A Randomized, Double-Blind, Placebo-Controlled, Dose-Response Study to Assess the Pharmacokinetics, Efficacy, and Safety of Gabapentin Enacarbil in Subjects With Restless Legs Syndrome
Clinical Neuropharmacology, 07/27/2012Lal R et al.
Gabapentin exposure was approximately proportional to gabapentin enacarbil (GEn) dose. Efficacy data showed that a once–daily dose of GEn 600 to 2400 mg provides greater relief of restless legs syndrome (RLS) symptoms than placebo; GEn was generally well tolerated with an adverse event profile consistent with gabapentin.
Subjects with RLS (n=217) were randomized to receive once-daily, orally administered GEn 600 (n=48), 1200 (n=45), 1800 (n=38), or 2400 mg (n=45) or placebo (n=41) in this 12-week, double-blind, multicenter study (NCT01332305).
Clinic visits were at screening, baseline, and weeks 1, 2, 3, 4, 6, 8, 10, and 12; plasma gabapentin concentrations were measured by a validated liquid chromatography-mass spectrometry/mass spectrometry method at weeks 4 and 12.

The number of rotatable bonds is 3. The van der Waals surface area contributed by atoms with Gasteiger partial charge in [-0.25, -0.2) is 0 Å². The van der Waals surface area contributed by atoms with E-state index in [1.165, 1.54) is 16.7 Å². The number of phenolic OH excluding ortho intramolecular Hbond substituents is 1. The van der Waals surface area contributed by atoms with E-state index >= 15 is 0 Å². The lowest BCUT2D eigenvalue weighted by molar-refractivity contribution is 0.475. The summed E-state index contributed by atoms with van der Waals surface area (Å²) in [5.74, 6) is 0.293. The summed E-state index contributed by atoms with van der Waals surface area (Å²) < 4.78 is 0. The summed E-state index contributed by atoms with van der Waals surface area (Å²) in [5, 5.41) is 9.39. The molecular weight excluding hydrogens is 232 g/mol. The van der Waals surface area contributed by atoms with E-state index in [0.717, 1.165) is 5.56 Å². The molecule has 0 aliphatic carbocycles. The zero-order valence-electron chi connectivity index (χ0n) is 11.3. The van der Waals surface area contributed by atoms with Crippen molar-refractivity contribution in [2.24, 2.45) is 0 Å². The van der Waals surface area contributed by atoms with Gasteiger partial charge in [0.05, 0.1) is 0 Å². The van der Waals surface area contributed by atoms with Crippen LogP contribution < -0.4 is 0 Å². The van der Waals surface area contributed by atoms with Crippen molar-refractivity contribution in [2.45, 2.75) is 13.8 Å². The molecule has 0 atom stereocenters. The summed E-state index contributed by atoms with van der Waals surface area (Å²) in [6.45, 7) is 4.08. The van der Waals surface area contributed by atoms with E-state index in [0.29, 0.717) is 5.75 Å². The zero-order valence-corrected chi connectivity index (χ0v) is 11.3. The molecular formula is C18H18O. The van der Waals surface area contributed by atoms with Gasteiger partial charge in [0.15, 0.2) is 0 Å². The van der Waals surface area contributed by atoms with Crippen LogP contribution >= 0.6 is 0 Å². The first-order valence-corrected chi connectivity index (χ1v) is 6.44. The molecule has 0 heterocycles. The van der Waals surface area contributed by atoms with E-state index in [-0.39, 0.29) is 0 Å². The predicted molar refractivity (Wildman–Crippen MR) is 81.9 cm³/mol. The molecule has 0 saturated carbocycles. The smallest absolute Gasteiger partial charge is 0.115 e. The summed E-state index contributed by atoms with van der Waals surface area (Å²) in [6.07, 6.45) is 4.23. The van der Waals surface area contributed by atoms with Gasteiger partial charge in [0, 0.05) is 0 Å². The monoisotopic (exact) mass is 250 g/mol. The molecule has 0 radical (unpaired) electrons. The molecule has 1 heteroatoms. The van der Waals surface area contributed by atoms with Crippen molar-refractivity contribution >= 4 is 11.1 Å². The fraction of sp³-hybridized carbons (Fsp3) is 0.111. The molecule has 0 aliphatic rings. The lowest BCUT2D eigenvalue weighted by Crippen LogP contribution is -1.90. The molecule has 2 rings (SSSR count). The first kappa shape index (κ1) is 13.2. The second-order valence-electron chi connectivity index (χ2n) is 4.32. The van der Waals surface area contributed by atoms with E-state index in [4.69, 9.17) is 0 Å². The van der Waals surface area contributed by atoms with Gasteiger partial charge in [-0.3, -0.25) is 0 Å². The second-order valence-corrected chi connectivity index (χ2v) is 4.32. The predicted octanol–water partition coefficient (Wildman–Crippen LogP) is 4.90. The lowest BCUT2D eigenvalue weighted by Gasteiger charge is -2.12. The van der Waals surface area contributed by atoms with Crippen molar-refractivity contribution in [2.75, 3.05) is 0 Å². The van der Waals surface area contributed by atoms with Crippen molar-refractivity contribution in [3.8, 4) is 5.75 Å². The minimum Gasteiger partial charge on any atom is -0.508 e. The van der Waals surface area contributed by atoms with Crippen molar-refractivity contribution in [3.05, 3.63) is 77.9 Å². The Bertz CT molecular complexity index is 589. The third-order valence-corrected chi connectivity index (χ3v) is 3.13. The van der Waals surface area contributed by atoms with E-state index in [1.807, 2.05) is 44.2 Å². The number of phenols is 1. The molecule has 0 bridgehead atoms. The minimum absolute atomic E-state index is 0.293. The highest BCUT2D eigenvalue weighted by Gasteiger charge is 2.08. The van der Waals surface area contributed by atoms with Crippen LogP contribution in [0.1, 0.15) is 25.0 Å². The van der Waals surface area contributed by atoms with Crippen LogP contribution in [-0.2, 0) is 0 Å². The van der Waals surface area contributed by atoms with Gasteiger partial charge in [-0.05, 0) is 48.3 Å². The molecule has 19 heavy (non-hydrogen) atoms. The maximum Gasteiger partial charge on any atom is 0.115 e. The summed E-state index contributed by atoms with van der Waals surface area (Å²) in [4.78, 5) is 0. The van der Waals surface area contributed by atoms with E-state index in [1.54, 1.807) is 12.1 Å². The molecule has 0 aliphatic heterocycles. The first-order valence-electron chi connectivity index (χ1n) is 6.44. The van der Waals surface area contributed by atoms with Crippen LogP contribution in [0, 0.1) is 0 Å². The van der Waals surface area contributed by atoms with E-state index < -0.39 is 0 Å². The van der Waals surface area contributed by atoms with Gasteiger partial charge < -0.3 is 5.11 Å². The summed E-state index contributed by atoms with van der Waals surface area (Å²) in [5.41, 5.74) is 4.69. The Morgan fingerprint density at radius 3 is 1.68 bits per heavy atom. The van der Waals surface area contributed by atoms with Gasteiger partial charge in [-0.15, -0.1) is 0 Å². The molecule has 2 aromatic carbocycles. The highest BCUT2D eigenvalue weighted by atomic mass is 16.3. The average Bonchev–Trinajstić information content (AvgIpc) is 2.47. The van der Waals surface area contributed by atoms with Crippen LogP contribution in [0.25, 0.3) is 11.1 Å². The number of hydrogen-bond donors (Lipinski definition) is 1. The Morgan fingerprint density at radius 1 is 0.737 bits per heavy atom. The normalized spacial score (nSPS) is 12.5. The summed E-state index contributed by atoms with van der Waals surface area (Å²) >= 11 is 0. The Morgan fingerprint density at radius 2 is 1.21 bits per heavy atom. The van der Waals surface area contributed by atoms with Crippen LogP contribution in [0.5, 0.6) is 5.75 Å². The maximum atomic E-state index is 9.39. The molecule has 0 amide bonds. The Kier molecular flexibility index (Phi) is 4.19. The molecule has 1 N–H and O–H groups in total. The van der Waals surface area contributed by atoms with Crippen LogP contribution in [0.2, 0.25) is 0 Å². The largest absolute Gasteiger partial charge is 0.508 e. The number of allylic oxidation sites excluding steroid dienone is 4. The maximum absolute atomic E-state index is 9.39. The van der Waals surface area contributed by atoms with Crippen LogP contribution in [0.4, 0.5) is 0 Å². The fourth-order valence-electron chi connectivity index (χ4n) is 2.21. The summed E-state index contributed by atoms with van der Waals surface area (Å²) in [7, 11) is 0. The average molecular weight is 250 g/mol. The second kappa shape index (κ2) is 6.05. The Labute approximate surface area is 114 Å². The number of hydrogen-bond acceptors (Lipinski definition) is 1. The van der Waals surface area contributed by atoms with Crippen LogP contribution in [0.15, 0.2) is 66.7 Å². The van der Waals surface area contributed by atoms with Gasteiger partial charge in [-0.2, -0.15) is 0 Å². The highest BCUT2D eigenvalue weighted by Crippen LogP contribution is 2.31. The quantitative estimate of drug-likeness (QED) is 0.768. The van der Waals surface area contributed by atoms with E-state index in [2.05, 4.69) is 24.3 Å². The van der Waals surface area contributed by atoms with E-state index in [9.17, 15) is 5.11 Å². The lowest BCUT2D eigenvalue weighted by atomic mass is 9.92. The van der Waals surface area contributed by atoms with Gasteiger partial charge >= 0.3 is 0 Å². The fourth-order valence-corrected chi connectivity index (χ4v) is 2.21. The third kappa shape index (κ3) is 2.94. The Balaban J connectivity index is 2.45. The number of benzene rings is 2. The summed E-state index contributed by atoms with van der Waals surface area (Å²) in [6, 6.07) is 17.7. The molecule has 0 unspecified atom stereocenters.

Exposure to gabapentin was proportional to GEn dose.
Time to maximum plasma concentration was 7 to 9 hours, and elimination half-life was 6 hours.
The mean reduction from baseline to week 12 in International Restless Legs Syndrome Rating Scale total score and proportions of subjects with “much improved”/“very much improved” Clinical Global Impression-Improvement scores (investigator and patient ratings) ranged from -12.9 to -13.9 for GEn treatment groups versus -9.3 for placebo.
The 2 most commonly reported adverse events were somnolence and dizziness.
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